Similarly, Ahmed believes “its effectiveness against ballistic or cruise missiles is open to question and will depend on a variety of factors,” such as the effective engagement range. This specific factor takes into account the curvature of the Earth, the nature of nearby terrain and the location from which the system was deployed.

If deployed too far forward, an S-400 — or at least elements of the system, such as the launch vehicle — could be in danger of direct targeting. Ahmed specifically pointed to the Fatah-1, Pakistan’s 150-kilometer-range guided round for the Chinese A-100 multiple launch rocket system, as a weapon that could jeopardize the S-400. The Fatah-1 round was successfully tested in August 2021.

Additionally, suppression or even destruction of the S-400 could be aided by effective electronic warfare measures — a capability Pakistan demonstrated when its Air Force successfully launched retaliatory strikes into Indian-held territory during a flare-up in February 2019.
Pakistan’s Strategic Plans Division, or SPD, develops and protects all aspects of the country’s nuclear deterrent, and it’s likely the organization will be charged with determining the threat posed by the S-400 and how to respond.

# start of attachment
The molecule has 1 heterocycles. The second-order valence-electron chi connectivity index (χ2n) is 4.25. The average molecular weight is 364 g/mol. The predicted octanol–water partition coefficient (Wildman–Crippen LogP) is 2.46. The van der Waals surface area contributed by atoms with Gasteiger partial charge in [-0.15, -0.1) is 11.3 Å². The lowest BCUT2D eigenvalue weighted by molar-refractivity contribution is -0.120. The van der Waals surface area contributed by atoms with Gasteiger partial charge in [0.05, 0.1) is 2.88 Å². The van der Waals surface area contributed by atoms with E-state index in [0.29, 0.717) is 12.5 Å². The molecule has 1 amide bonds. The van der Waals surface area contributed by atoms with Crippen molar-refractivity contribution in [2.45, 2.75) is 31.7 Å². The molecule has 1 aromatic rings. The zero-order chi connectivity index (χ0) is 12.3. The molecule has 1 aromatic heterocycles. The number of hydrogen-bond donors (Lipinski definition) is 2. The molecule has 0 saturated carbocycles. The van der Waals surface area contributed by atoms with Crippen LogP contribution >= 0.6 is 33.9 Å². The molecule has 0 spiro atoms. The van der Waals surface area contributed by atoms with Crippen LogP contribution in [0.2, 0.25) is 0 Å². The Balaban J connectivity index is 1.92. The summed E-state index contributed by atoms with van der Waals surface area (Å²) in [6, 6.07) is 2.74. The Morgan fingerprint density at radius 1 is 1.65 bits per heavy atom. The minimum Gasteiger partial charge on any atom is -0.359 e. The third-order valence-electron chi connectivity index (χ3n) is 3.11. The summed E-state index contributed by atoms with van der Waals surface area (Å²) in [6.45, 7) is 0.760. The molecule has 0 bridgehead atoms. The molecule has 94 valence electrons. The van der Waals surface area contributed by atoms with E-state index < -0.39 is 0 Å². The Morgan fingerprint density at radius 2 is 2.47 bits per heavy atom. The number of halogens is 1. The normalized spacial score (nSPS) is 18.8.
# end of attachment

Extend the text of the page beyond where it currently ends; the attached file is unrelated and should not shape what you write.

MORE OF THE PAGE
Defense News tried to contact the SPD via the Army’s Inter Services Public Relations media branch, but received no response.
However, Ahmed pointed to improvements Pakistan is making to its existing arsenal to maintain a credible nuclear deterrent.
“Pakistan’s missile tests over the past several years appear to demonstrate enhanced accuracy and penetration capability in view of India’s growing investment in missile defenses. It has also introduced the [multiple independent reentry vehicle]-capable Ababeel ballistic missile system, designed to defeat any dedicated Indian anti-missile system,” he said. “While the S-400 remains a highly capable air defense system at best, its utility against missiles has yet to be proven in real-time conditions.”

Nevertheless, the S-400 does pose a considerable threat to Pakistan’s conventional deterrent.
“Suppression or destruction of enemy air defense (SEAD/DEAD) will likely have taken greater priority for the Pakistani Air Force in response to the S-400 acquisition,” Barrie said. “Options include acquiring more capable anti-radiation missiles, improved electronic countermeasures and aircraft self-protection.”

Outsmarting the system

Pakistan potentially has something in development that could be used against the S-400.

A stealthy combat drone design, the ZF1 was specifically created to attack heavily defended targets. It was promoted at Pakistan’s biennial arms exhibition IDEAS in 2018 by the UAS Global, whose CEO Rafay Shaik told Defense News at the time the aircraft would make its first flight soon.
The concept is not new to South Asia. India has its own stealthy UCAV program, the Ghatak, run by the Defence Research and Development Organisation.

Despite requests for information on the state of the program sent to UAS Global, there has been no news regarding its development since early 2019, and it’s unclear if ZF1 work is even ongoing.